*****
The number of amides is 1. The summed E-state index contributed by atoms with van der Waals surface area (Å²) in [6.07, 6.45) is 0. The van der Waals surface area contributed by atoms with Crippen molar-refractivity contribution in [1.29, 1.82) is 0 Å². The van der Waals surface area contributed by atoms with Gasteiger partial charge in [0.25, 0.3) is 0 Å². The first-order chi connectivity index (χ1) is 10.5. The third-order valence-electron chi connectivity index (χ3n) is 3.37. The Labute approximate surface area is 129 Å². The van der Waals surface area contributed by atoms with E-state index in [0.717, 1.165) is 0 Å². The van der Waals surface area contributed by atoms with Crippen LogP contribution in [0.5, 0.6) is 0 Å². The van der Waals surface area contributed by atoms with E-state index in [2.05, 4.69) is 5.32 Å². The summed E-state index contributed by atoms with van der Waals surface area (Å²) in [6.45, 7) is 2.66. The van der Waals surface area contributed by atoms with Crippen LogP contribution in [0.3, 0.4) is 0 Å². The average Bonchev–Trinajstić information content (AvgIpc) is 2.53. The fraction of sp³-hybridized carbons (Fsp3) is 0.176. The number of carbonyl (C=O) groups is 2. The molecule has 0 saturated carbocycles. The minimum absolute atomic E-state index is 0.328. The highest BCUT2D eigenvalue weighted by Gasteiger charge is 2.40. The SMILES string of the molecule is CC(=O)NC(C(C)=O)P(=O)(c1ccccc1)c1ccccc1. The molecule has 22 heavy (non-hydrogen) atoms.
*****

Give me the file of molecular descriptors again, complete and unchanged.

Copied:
The number of amides is 1. The summed E-state index contributed by atoms with van der Waals surface area (Å²) in [6.07, 6.45) is 0. The van der Waals surface area contributed by atoms with Crippen molar-refractivity contribution in [1.29, 1.82) is 0 Å². The van der Waals surface area contributed by atoms with Gasteiger partial charge in [0.25, 0.3) is 0 Å². The first-order chi connectivity index (χ1) is 10.5. The third-order valence-electron chi connectivity index (χ3n) is 3.37. The Labute approximate surface area is 129 Å². The van der Waals surface area contributed by atoms with E-state index in [0.717, 1.165) is 0 Å². The van der Waals surface area contributed by atoms with Crippen LogP contribution in [0.5, 0.6) is 0 Å². The van der Waals surface area contributed by atoms with E-state index in [2.05, 4.69) is 5.32 Å². The summed E-state index contributed by atoms with van der Waals surface area (Å²) in [6.45, 7) is 2.66. The van der Waals surface area contributed by atoms with Crippen LogP contribution in [0.3, 0.4) is 0 Å². The average Bonchev–Trinajstić information content (AvgIpc) is 2.53. The fraction of sp³-hybridized carbons (Fsp3) is 0.176. The number of carbonyl (C=O) groups is 2. The molecule has 0 saturated carbocycles. The minimum absolute atomic E-state index is 0.328. The highest BCUT2D eigenvalue weighted by Gasteiger charge is 2.40. The SMILES string of the molecule is CC(=O)NC(C(C)=O)P(=O)(c1ccccc1)c1ccccc1. The molecule has 22 heavy (non-hydrogen) atoms.